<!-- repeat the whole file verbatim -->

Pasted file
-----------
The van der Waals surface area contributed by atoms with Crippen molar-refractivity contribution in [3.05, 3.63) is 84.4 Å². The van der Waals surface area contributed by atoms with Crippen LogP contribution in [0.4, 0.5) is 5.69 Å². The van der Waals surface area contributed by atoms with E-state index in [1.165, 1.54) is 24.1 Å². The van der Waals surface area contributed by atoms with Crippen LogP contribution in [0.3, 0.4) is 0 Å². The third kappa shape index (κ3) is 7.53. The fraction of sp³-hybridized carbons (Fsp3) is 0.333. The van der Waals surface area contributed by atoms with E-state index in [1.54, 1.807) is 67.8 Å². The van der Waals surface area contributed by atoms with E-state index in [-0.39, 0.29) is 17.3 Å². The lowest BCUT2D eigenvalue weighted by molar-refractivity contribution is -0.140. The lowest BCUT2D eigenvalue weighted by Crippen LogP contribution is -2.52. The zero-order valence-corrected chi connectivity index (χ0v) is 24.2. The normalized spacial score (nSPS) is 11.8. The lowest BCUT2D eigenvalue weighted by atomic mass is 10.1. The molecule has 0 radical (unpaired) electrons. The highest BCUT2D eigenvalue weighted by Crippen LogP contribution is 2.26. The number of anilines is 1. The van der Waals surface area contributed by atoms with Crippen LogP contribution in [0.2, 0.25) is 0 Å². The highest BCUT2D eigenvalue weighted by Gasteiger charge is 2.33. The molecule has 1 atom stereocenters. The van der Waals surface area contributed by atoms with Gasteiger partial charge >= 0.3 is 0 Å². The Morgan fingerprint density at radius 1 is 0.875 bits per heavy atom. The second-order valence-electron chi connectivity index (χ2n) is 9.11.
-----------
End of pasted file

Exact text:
The van der Waals surface area contributed by atoms with Crippen molar-refractivity contribution in [3.05, 3.63) is 84.4 Å². The van der Waals surface area contributed by atoms with Crippen LogP contribution in [0.4, 0.5) is 5.69 Å². The van der Waals surface area contributed by atoms with E-state index in [1.165, 1.54) is 24.1 Å². The van der Waals surface area contributed by atoms with Crippen LogP contribution in [0.3, 0.4) is 0 Å². The third kappa shape index (κ3) is 7.53. The fraction of sp³-hybridized carbons (Fsp3) is 0.333. The van der Waals surface area contributed by atoms with E-state index in [1.54, 1.807) is 67.8 Å². The van der Waals surface area contributed by atoms with E-state index in [-0.39, 0.29) is 17.3 Å². The lowest BCUT2D eigenvalue weighted by molar-refractivity contribution is -0.140. The lowest BCUT2D eigenvalue weighted by Crippen LogP contribution is -2.52. The zero-order valence-corrected chi connectivity index (χ0v) is 24.2. The normalized spacial score (nSPS) is 11.8. The lowest BCUT2D eigenvalue weighted by atomic mass is 10.1. The molecule has 0 radical (unpaired) electrons. The highest BCUT2D eigenvalue weighted by Crippen LogP contribution is 2.26. The number of anilines is 1. The van der Waals surface area contributed by atoms with Crippen LogP contribution in [0.2, 0.25) is 0 Å². The highest BCUT2D eigenvalue weighted by Gasteiger charge is 2.33. The molecule has 1 atom stereocenters. The van der Waals surface area contributed by atoms with Gasteiger partial charge >= 0.3 is 0 Å². The Morgan fingerprint density at radius 1 is 0.875 bits per heavy atom. The second-order valence-electron chi connectivity index (χ2n) is 9.11.